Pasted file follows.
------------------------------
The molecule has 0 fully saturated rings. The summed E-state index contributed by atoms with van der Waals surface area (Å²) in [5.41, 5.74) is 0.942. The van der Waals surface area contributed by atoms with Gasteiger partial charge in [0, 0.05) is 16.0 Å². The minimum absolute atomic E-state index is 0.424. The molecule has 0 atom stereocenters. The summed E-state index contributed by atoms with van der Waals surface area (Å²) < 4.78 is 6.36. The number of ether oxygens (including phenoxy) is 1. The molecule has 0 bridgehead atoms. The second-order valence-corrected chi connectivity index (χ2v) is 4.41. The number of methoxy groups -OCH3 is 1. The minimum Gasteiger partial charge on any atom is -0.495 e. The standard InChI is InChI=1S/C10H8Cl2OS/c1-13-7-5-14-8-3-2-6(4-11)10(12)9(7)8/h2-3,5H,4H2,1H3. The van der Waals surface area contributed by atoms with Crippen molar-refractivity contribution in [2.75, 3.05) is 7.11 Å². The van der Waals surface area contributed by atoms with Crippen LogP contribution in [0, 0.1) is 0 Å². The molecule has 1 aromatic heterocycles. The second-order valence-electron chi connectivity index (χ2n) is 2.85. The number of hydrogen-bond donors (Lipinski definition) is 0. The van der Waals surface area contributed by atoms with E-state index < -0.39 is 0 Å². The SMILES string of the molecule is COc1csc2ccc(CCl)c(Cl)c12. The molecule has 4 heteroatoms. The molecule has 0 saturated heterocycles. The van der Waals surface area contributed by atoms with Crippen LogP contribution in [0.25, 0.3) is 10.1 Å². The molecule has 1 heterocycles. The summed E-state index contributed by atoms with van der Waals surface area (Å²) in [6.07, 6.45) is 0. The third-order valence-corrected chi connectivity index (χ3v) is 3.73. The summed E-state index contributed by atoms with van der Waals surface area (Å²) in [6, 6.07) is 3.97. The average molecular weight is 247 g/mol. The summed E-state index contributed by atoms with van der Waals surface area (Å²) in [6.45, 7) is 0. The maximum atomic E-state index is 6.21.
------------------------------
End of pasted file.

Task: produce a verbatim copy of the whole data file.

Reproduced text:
The molecule has 0 fully saturated rings. The summed E-state index contributed by atoms with van der Waals surface area (Å²) in [5.41, 5.74) is 0.942. The van der Waals surface area contributed by atoms with Gasteiger partial charge in [0, 0.05) is 16.0 Å². The minimum absolute atomic E-state index is 0.424. The molecule has 0 atom stereocenters. The summed E-state index contributed by atoms with van der Waals surface area (Å²) < 4.78 is 6.36. The number of ether oxygens (including phenoxy) is 1. The molecule has 0 bridgehead atoms. The second-order valence-corrected chi connectivity index (χ2v) is 4.41. The number of methoxy groups -OCH3 is 1. The minimum Gasteiger partial charge on any atom is -0.495 e. The standard InChI is InChI=1S/C10H8Cl2OS/c1-13-7-5-14-8-3-2-6(4-11)10(12)9(7)8/h2-3,5H,4H2,1H3. The van der Waals surface area contributed by atoms with Crippen molar-refractivity contribution in [2.75, 3.05) is 7.11 Å². The van der Waals surface area contributed by atoms with Crippen LogP contribution in [0, 0.1) is 0 Å². The molecule has 1 aromatic heterocycles. The second-order valence-electron chi connectivity index (χ2n) is 2.85. The number of hydrogen-bond donors (Lipinski definition) is 0. The van der Waals surface area contributed by atoms with E-state index < -0.39 is 0 Å². The SMILES string of the molecule is COc1csc2ccc(CCl)c(Cl)c12. The molecule has 4 heteroatoms. The molecule has 0 saturated heterocycles. The van der Waals surface area contributed by atoms with Crippen LogP contribution in [0.25, 0.3) is 10.1 Å². The molecule has 1 heterocycles. The summed E-state index contributed by atoms with van der Waals surface area (Å²) in [6.07, 6.45) is 0. The third-order valence-corrected chi connectivity index (χ3v) is 3.73. The summed E-state index contributed by atoms with van der Waals surface area (Å²) in [6, 6.07) is 3.97. The average molecular weight is 247 g/mol. The summed E-state index contributed by atoms with van der Waals surface area (Å²) in [6.45, 7) is 0. The maximum atomic E-state index is 6.21.